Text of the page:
Home Economics

Chains work best on bicycles

In the last couple of years, we've witnessed some stark examples of the hazards of patronizing chain restaurants. As my family and friends will attest, I'm almost pathologically opposed to chains, so you may want to take what I say with a grain of sea salt. Some of them do serve pretty good food, especially if you like various sorts of colorful and savory hot goo drizzled atop it. But to me, no restaurant meal is, in itself, worth what I pay for it. I mean no disrespect to professional chefs, but I don't mind saying I can make an excellent meal of a can of beans and a piece of toast, plus a few herbs and spices and maybe some onion or fresh tomato, for less than a dollar. When I go out, I go for the whole experience, and accept that most of what I pay for a meal is an investment in my city, and a vote for some establishment—some permanent place—that I think is unique and worth keeping around.

A year or two ago, the Green Hills Grille seemed to be becoming a Knoxville icon, a place to see and be seen, a gathering spot for both politicians and professors and, surprisingly, at least a few intellectual or literary groups. Sure, it was in a strip mall, and most patrons couldn't easily explain the final e (I doubt even wig-wearing, Brit-loving Gov. William Blount spelled grill with an e). And most knew, I imagine, that it was part of a chain, first based in Nashville, then part of the Applebee's empire, then part of some LLC based in Florida. But in spite of all that, Knoxville people seemed somehow proud of it, as if it was our own.

I know people who would go out of their way to have lunch or dinner there, some even dubbing it a "tradition."

Over the years, Knoxvillians gave Green Hills our all. We spent millions of dollars there, millions that, if applied to a worthy local restaurant, could have gone a long way toward establishing a genuine landmark.

But we can't really know chains, and don't have much to say about their fate. Green Hills Grille, the Western Plaza restaurant, was popular. But Green Hills Grille, the regional chain, closed. Somebody down in Florida decided it had run its course, like a video game or an energy drink.

Something similar happened to what was, for years, the most popular restaurant on Cumberland Avenue. The Strip was once known for creativity, idiosyncrasy, and general interestingness. When I was a kid, the Strip supported places like the Roman Room, the Cat's Meow, the Last Lap. But in the '90s and early '00s, the most popular restaurant on the Strip was, mysteriously, an O'Charley's. Open late with a sidewalk cafe jammed as if it was the Cafe de Flor or the Deux Magots in Paris, it was a fashionable destination like no other O'Charley's in the world. To a generation or so of UT students, their fondest memories of a youth in Knoxville will be of a youth spent at O'Charley's. It was popular, but it closed. It was profitable, but it didn't make any sense to corporate. That was one thing that corporate and I had in common.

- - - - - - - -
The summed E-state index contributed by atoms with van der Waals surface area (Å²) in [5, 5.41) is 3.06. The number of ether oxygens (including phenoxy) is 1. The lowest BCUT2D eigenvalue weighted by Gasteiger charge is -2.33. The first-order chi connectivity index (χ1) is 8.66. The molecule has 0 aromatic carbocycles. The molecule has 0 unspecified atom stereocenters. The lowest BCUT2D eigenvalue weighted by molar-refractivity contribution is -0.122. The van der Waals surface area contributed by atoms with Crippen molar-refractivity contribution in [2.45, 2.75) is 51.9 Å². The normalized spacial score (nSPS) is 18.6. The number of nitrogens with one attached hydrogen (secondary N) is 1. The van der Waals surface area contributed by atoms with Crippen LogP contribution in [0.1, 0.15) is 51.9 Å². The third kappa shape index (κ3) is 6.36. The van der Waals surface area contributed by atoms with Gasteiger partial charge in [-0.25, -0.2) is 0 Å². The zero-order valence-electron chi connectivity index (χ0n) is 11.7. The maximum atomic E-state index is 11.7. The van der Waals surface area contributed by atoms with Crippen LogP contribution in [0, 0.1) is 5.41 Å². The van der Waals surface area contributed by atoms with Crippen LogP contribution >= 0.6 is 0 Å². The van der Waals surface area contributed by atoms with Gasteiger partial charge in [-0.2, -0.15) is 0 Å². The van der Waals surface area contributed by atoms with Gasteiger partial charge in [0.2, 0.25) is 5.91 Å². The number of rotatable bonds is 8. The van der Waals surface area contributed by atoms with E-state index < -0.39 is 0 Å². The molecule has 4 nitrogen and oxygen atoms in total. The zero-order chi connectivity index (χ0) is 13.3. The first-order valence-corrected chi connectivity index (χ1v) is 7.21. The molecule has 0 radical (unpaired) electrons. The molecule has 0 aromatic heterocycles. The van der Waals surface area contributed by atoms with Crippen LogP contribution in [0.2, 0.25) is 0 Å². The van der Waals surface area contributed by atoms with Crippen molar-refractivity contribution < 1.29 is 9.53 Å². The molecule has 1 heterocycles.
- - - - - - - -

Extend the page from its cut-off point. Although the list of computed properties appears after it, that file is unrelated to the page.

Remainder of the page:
In both cases, these chain restaurants closed for reasons unassociated by any lack of business at their Knoxville locations. Corporations have their own reasons, and they never have anything to do with what's good for Knoxville. Go somewhere else tonight.

A few weeks ago, I ragged on Knoxvillians for griping about gas prices while still preferring buying gas and driving to work alone in a car to all alternatives, like carpools or buses.

Despite some increase in ridership, especially on some of the suburban routes, KAT buses can be pretty lonesome, especially when UT's out of session. Several of the main lines are dominated by UT people, mostly grad students and professors—not so much undergrads, who still somehow favor the SUV. But all in all, UT people do take advantage of public transportation more than anybody else. On the bus, I've met UT scholars in medieval literature, information technology, nuclear physics, Jacksonian America, evolutionary biology. People in their 20s, people in their 70s, people with big salaries and no salaries, people who don't have anything in common except that they ride the bus. It's enough to start a conversation.

Of course, UT does subsidize bus passes for faculty and students, who ride much cheaper than the rest of us do. Still, riding the bus is still pretty damn cheap for everybody. Never mind however expensive gas is this week, a lot of commuters pay more just to park their cars downtown than they would to ride a bus round trip.

The other day, a downtown businessman told me, "Some of our people are having to ride in carpools." His face contorted in real pity, he offered that sad news in a tone he might have used if he'd told me he had to sell them into prostitution.

There's one aspect of alternative transportation that does seem to be gaining, though. A couple years ago, when the Transportation Planning Organization began installing bike hitching posts around downtown, it seemed to me, frankly, quaint: a well-meaning but naive idea. Especially when they put four of them in front of Lawson McGhee Library. Four? For years, there had just been two plain bars there, bolted into the concrete and only hypothetically compatible to bikes. Often the only bike parked there was mine.

But I've noticed almost all of them are used at least occasionally. Even those library posts. The other day, after lunch—it was a Thursday afternoon, about quarter of two, not what you'd think of as a boom time at the library—I counted 11 bicycles chained there. Doubled up on the hitching posts, some on the 15-minute parking sign. Of course, I've been to some cities where there are more than 100 bikes chained outside the main library—but to me it looks like progress.